Bring Your Own Traditions To Christmas

Whether you celebrate Christmas or not, the end of the year is a great time to celebrate and commemorate the year just gone.

Our family tradition lasts three days… As a family, we like to have a decadent BBQ for dinner on Christmas Eve as we’re usually at the beach, go see the neighbourhood Christmas lights, put all the pressies around the tree, and play board games with hot chocolate stirred with hot milk stirrers.

On Christmas morning we open presents, have a delicious breakfast, and head off to the beach. We cook our roast for dinner when it’s cooler – with the table laid by the kids… It’s so much fun seeing what they come up with each year! And a homemade dessert – as fancy as it can be! (Check out the easy option of luxury chocolate pudding with gold glitter sprinkling).

On Boxing Day, we have a champagne breakfast with my favourite – full English breakfast (minus the black pudding but definitely with crispy bacon). Followed by something like a swim, cricket on the lawn and/or a bike ride, and then cuddled up with movies in the evening – just relaxing with the family really.

And I really do appreciate this – and thoughts go to those who aren’t in this amazing position to have family around or enough for a big dinner.

All around the world, communities and families celebrate with traditions that bring excitement and joy. Here are some ideas on how to bring new traditions to your end-of-year celebrations.

Christmas Traditions From Around The World

Christmas Tree Traditions
The Tannenbaum (Christmas tree) is a centrepiece of the celebration in Germany. On Christmas Eve, families gather to decorate the tree with lights, candies, and handmade ornaments. We think a wonderful family tradition is encouraging each family member to contribute a unique ornament, weaving personal stories into the evergreen boughs.

The Joy of Reading with Jólabókaflóð
Iceland has a heartwarming tradition called Jólabókaflóð, where people exchange books on Christmas Eve and spend the night reading. Why not adopt this tradition as a wonderful way to encourage family bonding and the love of literature?

A Finger-Licking Good Christmas
Turkey may be a tradition for New Zealand, but we’re not the only country that has food traditions. Japan has a unique tradition of enjoying KFC on Christmas Eve, a practice that started as a marketing campaign in 1974 but became a national phenomenon. This could inspire a “fun food” night for your Christmas Eve, breaking away from traditional fare and creating a relaxed, joyful atmosphere.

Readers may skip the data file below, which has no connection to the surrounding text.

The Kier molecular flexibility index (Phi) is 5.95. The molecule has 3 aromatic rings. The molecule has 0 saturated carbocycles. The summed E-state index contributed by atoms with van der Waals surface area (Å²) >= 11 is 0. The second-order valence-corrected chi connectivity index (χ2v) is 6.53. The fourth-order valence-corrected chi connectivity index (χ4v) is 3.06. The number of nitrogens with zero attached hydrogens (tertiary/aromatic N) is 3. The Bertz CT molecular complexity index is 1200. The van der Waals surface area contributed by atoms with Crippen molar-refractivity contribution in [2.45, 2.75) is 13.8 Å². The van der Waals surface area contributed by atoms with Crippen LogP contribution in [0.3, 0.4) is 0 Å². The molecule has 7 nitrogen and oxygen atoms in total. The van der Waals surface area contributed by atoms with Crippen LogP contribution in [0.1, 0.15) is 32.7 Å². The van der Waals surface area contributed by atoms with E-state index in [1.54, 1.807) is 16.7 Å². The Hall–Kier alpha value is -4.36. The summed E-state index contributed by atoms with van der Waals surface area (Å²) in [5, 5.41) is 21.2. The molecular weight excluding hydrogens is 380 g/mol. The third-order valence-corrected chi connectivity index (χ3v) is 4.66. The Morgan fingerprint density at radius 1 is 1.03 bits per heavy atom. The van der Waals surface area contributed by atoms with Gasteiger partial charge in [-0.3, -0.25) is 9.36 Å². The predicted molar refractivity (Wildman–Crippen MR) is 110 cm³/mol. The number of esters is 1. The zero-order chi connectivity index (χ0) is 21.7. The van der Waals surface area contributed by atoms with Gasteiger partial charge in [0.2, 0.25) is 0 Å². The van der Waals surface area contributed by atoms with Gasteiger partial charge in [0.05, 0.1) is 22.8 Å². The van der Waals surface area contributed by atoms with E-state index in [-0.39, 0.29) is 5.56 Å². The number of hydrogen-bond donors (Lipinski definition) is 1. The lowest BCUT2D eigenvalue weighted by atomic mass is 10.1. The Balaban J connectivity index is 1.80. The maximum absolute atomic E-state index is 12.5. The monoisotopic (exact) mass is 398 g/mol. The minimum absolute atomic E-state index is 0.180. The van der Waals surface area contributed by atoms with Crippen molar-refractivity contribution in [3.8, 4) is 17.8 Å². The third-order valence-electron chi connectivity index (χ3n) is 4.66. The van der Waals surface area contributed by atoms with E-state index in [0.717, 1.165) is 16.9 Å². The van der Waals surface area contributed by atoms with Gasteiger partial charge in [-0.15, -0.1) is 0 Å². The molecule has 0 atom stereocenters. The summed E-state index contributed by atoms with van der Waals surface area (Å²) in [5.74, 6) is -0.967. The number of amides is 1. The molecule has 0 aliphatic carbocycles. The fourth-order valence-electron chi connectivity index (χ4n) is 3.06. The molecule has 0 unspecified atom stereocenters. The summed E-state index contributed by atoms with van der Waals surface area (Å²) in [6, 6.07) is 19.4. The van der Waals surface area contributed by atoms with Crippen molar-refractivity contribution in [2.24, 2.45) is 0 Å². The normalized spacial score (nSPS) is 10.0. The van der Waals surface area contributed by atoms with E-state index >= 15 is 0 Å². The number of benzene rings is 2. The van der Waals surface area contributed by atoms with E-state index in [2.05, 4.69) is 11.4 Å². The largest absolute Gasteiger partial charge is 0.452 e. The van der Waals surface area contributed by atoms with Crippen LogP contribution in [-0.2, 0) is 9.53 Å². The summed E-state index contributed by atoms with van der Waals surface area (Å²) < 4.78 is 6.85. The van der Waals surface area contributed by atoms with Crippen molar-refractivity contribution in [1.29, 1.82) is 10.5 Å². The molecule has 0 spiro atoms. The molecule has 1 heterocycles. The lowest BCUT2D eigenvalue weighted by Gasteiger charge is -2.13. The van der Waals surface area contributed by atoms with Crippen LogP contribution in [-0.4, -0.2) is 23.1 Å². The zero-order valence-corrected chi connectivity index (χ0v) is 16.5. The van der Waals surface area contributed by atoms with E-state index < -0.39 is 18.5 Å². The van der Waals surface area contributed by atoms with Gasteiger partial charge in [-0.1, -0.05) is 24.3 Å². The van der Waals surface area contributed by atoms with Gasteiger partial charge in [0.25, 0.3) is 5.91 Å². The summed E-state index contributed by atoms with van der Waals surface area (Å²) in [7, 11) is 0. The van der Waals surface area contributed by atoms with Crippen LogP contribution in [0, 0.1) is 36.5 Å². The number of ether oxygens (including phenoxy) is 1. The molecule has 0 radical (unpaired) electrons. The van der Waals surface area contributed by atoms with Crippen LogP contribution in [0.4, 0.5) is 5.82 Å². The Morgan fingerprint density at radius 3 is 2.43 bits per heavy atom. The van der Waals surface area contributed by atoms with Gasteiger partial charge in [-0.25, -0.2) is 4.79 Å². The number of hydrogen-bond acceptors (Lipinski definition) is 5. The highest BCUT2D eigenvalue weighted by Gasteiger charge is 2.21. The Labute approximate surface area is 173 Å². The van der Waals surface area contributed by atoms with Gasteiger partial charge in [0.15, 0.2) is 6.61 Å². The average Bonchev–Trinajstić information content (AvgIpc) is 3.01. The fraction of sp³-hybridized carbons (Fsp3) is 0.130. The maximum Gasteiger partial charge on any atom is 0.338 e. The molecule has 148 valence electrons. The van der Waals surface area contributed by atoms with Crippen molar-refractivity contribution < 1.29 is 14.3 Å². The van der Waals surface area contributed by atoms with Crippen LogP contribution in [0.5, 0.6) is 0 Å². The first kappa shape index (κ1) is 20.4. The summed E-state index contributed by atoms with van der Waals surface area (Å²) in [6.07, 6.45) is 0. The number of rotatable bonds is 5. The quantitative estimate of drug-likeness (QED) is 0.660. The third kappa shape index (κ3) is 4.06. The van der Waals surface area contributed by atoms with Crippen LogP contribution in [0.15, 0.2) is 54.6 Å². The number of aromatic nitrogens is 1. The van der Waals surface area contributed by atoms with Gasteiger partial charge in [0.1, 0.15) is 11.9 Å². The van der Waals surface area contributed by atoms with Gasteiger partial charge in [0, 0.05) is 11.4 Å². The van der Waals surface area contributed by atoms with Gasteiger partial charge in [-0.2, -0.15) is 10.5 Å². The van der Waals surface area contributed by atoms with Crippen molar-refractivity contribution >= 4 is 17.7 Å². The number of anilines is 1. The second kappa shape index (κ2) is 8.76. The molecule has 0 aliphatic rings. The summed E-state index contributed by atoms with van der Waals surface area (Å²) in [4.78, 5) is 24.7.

Hide Your Broom
One of Norway’s peculiar traditions involves hiding all the brooms in the house on Christmas Eve to prevent them from being stolen by witches and evil spirits. You can incorporate this into a playful family game to bring everyone together at the end of the year.

A Day To Roll
In Caracas, Venezuela, it’s a tradition to roller-skate to the early morning Christmas Mass. While roller-skating to church might not be feasible everywhere, you can adopt this spirit by planning a family outdoor activity on Christmas Eve, be it a stroll or a bike ride, to breathe in the festive air.

The Giant Lantern Festival
The Philippines celebrates Christmas with the Giant Lantern Festival, where colourful, intricate lanterns light up the night. Creating your own lanterns can be a fun family craft activity, adding a glow of creativity and warmth to your home.

Building Your Own Tradition

The beauty of traditions lies in creating moments that reflect your family’s warmth, love, and uniqueness. Building your own festive traditions is a wonderful way to create lasting memories and strengthen family bonds.

Be it through a Christmas Eve gift box or through adopting novel customs from around the world, each celebration is an opportunity to weave a tapestry of memories.

Here are five tips to help you establish meaningful and enjoyable customs for your family during the holiday season:

1. Start with Your Roots:
Embrace your heritage and incorporate elements from your cultural or family heritage into your holiday celebrations. This might include traditional dishes, music, or decorations. Researching your ancestry can unearth unique traditions you can revive or adapt to modern celebrations.

2. Reflect and Personalize:
Create traditions that reflect your family’s values and interests. Think about what matters most to your family. It doesn’t have to cost the earth. If you love the outdoors, perhaps a yearly Christmas tree hiking trip would be a hit. Creating homemade decorations or a family art project each year could be your tradition if your family is artistic. Aligning your traditions with your family’s passions makes them more meaningful and enjoyable.

3. Involve Everyone:
Include all family members in the planning and execution. Give everyone a voice in creating new traditions. Children, in particular, will cherish the traditions more if they feel they have contributed to them. This could be as simple as allowing each family member to choose a special activity for the holiday season or having a rotating “tradition chooser” each year.

4. Balance Old and New:
Blend old traditions with new ideas. Discarding old traditions entirely is unnecessary. Instead, consider how they can be adapted or combined with new ideas to keep them fresh and relevant. For example, if you always have a special meal, consider adding a new dish each year that someone in the family has chosen or created.

Remember, Traditions Shouldn’t be Stressful! The best traditions are those that bring joy and aren’t a burden. Keep them simple enough so they can be easily repeated year after year. Also, be open to modifying them as your family grows and changes. What works one year might need tweaking the next, and that’s okay. The key is that the tradition continues to bring your family together in a meaningful way.

Explore our Christmas Eve and Christmas gift boxes.